Sorry to divert the thread, but I have a novice question: Why would one deprime a primed case?

beatledog7
November 20, 2012, 11:42 PM
Go slow, use steady pressure. Best to use a universal decapping die so you have complete control (a normal sizing die the for cartridge in question adds complexity to the process that you don't need). Save the live primers and use them again.

Hondo 60
November 21, 2012, 12:13 AM
I've removed hundreds of "live" primers & reused the ones where I knew nomenclature.

Reefinmike
November 21, 2012, 12:43 AM
Sorry to divert the thread, but I have a novice question: Why would one deprime a primed case?
-removing primers from primed cases of unknown origin... maybe some people are afraid X was primed with Y primer when it should be Z primer
-and in my case, several months back when I started reloading 380, i was waiting for my dies in the mail but was so set on moving things along that I "sized" and decapped 100 380's using my 38spl die and then primed them. later on I realized that these were not sized correctly and I could not for the life of me remove the decapping pin from the 380 die so I simply deprimed them all , sized correctly and reprimed.

I have some pretty well smashed primers from sideways priming, priming crimped brass(19/20 crimped 223 prime just fine btw), and a few from priming brass where only the bottom of the primer was removed by the decapper leaving the walls of the primer stuck in the casing.

1SOW
November 21, 2012, 01:01 AM
THIS IS MY EXPERIENCE AND NOT TO BE TAKEN AS TRUTH OR SCIENTIFIC EVIDENCE. LIVE PRIMERS ARE VERY DANGEROUS AND CAN CAUSE SERIOUS INJURY.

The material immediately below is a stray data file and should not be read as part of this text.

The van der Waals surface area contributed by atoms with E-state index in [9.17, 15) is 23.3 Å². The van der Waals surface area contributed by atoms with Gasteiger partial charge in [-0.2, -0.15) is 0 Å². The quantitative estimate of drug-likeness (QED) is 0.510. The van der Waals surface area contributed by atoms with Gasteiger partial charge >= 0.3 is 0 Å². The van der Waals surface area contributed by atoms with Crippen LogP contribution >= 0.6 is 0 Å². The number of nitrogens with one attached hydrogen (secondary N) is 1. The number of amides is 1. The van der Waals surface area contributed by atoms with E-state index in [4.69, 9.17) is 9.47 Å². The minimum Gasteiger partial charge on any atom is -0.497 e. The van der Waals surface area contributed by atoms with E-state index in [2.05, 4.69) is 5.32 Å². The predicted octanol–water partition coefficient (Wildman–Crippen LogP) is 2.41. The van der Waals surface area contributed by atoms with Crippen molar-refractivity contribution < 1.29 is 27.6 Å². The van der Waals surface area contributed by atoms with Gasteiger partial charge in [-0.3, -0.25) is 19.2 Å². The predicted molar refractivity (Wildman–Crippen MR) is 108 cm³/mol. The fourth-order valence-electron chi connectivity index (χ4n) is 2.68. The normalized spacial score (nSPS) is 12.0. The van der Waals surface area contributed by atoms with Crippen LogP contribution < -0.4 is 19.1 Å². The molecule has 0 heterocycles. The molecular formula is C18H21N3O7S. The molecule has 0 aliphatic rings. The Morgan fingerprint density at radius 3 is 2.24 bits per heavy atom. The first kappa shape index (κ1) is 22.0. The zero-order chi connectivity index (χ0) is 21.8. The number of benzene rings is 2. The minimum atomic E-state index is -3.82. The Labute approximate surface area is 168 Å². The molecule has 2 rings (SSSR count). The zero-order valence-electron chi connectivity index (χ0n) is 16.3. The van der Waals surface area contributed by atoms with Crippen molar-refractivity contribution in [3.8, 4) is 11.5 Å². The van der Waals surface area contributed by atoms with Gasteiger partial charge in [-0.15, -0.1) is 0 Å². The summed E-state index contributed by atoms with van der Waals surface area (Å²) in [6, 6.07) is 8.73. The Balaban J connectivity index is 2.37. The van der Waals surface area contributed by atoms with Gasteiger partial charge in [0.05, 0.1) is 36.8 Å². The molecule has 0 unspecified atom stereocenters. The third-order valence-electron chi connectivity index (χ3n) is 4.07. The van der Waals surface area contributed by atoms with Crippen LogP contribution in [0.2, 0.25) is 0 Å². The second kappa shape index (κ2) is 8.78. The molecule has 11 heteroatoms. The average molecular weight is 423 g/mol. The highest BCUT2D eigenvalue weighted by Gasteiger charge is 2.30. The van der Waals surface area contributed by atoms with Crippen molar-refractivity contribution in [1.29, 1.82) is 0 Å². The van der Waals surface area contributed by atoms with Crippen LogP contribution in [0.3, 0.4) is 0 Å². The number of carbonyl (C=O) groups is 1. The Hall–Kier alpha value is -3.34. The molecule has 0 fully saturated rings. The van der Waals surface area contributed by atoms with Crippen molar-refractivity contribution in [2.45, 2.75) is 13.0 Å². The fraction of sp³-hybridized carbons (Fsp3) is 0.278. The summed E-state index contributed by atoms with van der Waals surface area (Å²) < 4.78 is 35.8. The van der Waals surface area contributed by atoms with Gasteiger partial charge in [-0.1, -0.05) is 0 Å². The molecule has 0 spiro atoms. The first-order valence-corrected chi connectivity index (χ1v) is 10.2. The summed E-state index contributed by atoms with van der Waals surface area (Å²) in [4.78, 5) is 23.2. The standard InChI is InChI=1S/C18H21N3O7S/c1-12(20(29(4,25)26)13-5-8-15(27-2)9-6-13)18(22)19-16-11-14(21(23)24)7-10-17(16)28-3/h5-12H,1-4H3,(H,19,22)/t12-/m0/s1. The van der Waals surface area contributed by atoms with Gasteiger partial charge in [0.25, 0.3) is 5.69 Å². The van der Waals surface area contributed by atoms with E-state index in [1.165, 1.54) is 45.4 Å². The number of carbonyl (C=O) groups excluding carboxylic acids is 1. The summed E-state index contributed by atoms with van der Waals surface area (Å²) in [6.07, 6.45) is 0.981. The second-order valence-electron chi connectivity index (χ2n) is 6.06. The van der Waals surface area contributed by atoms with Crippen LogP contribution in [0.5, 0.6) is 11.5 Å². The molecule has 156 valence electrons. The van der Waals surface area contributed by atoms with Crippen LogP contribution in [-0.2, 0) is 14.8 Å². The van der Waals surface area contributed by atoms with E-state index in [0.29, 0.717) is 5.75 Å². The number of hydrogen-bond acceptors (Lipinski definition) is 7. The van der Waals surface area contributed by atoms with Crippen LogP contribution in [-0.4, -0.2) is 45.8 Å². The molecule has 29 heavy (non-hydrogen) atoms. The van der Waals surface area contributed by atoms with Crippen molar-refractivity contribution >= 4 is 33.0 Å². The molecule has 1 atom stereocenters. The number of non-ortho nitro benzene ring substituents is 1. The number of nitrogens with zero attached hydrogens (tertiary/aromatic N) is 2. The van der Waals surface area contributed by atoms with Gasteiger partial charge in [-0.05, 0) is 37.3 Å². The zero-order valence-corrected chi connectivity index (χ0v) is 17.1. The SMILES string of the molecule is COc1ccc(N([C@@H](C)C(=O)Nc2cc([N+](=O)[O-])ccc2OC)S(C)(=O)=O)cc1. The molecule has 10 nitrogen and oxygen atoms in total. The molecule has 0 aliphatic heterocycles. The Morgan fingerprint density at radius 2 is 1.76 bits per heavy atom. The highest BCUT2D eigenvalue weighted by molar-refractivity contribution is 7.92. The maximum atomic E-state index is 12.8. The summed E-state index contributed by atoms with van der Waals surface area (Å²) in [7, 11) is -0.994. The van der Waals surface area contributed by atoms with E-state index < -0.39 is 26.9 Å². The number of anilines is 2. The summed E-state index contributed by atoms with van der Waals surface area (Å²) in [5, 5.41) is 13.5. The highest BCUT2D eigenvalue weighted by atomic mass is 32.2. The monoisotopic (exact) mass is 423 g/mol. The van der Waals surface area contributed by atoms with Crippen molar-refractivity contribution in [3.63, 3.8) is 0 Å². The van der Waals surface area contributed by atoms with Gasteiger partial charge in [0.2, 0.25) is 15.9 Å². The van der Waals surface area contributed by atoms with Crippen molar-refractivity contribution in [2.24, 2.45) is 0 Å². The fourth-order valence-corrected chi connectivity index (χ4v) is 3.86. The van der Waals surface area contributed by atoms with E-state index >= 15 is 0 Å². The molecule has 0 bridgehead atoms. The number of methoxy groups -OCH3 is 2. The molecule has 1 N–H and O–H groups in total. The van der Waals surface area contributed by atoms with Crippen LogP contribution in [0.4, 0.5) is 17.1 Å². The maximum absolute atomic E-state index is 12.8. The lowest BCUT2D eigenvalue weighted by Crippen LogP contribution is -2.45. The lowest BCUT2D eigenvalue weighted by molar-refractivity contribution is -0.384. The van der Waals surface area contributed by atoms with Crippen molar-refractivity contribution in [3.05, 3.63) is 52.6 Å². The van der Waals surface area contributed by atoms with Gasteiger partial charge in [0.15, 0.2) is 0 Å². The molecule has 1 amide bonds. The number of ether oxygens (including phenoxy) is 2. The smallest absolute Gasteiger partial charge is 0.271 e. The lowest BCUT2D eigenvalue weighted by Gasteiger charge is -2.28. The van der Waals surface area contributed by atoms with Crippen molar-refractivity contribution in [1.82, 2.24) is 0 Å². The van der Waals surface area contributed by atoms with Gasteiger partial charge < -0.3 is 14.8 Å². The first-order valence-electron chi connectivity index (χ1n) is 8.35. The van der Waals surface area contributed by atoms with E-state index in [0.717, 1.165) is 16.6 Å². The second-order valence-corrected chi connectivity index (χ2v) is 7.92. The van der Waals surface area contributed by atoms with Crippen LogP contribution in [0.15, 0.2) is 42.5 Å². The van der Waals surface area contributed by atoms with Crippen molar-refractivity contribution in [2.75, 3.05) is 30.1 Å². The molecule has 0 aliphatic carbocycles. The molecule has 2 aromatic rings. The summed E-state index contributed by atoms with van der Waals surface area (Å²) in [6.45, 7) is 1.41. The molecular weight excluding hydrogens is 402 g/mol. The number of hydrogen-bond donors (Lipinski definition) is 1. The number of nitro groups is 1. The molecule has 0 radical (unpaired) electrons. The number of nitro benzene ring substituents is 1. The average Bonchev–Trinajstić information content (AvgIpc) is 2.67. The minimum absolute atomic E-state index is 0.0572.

Actually, this statement is very true.
When subjected to excessive heat or impact, they ARE "potentially very dangerous".

With reasonable safety precautions, primers can be handled, inserted and deprimed with safety.

As a forum member once suggested, "Don't store your primers in a glass jar". :uhoh:

jcwit
November 21, 2012, 02:17 AM
In a group primers are very dangerous, true. Individually the danger sorta goes down the tubes.

Course as with most anything it is possible to hurt or even kill oneself if they work at it. Take a battery drill to you temple and it might be very close to fatal. Place your hand on a stove burner on high and it might be very hazardous.

bob4
November 21, 2012, 08:07 AM
Sorry to divert the thread, but I have a novice question: Why would one deprime a primed case? I've de-primed a few over the short time I've been loading.I have had a few while priming that the primer seemed to go in way to easy ( lee hand primer) and just didn't like the feel of it. Being new I'm not taking any chances.

oneounceload
November 21, 2012, 11:40 AM
I have deprimed for over 35 years - not a big deal, just go easy and reuse them

As to why - many times I have "oops" loads - either metallic or shotgun where the case got mangles in the last step or something else made unshootable - but all of the components except the case are still good, so you dismantle the oddball, recoup and reuse the components

edfardos
November 21, 2012, 12:03 PM
it freaks you out until you do about 50 or so.

armarsh
November 21, 2012, 12:11 PM
Sorry to divert the thread, but I have a novice question: Why would one deprime a primed case?

I pull apart any loaded rounds I find at the range. I'll reuse the brass and (sometimes) bullet. As others have said, go slow and you will have no trouble.

119er
November 21, 2012, 12:45 PM
Im not reusing the primers because the force needed to press them through the crimp pushed the compound to the perimiter of the primer cup and caused the anvils to fall out. For 1000 cases it's more trouble than it's worth. I load progressively and the $28.00 is worth the time to me. Also, I know that water does not deactivate primers nor do most if any petroleum products. Water in the bucket would just be a buffer to slow the impact as they drop from the tube and land on other primers. Thanks for all the suggestions!